Downtown, the Museum of Contemporary Art has been remarkably successful at attracting substantial art gifts since it was founded in 1979. The big news in 1996 was Marcia Weisman's bequest of 83 works on paper, valued at $6 million to $8 million. Willem de Kooning's 1952 pastel-and-charcoal drawing "Two Women With Still Life" is the star, but it's in good company with pieces by Abstract Expressionists Arshile Gorky, Barnett Newman and Jackson Pollock and Pop artist Jasper Johns. Weisman also bequeathed an undisclosed sum to help MOCA establish a study center for works on paper and appoint a new curator, Cornelia H. Butler.
A gift of six boxes and 15 collages by Joseph Cornell from the Joseph and Robert Cornell Memorial Foundation augmented MOCA's holding of works by the self-taught artist, known for magical assemblages of found objects and images from popular culture.
L.A. City Councilman and MOCA trustee Joel Wachs donated works by Jim Hodges, Gabriel Orozco, Georgina Starr, Al Ruppersberg and James Welling, among others. A steady contributor and champion of young artists, Wachs buys art for MOCA and donates his earnings as a trustee of the Warhol Foundation to supplement the museum's acquisition funds.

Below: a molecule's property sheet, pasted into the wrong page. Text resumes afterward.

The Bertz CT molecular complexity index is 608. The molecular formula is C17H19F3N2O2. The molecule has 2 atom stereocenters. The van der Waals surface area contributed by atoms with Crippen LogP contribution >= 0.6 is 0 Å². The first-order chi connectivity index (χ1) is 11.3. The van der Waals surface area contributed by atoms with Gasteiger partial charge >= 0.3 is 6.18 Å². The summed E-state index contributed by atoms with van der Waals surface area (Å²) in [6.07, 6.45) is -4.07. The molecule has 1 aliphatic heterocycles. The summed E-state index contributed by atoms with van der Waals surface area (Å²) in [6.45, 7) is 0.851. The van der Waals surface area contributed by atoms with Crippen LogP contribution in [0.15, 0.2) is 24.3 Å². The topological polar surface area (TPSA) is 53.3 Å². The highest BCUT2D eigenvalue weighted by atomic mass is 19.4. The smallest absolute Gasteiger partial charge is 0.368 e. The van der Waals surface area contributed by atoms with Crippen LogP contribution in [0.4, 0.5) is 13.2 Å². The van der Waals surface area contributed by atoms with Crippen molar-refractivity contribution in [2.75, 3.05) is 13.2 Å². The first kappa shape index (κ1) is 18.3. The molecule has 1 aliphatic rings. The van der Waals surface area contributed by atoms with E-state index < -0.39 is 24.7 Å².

Among gifts from other sources, the Ruth and Jack Bloom Young Artist Fund bought "Swell," a video environment by Jennifer Steinkamp.
Artists are also donors at MOCA. Judy Fiskin allowed the museum to select five of her photographs from her personal collection; Raymond Pettibon donated eight of his drawings (supplementing his 1991 gift of 16 pieces); photographer Robert Frank gave five images of Los Angeles; and Jim Isermann contributed an installation.
In San Marino, the Huntington Library, Art Collections and Botanical Gardens received notable gifts from members of its inner circle. Robert Wark, the Huntington's retired curator, donated 23 small bronze plaques by Italian Renaissance masters. "Alpine Landscape," a drawing by Benjamin West, was a gift of Ed Nygren, director of the Huntington's art division, and his wife, Judy.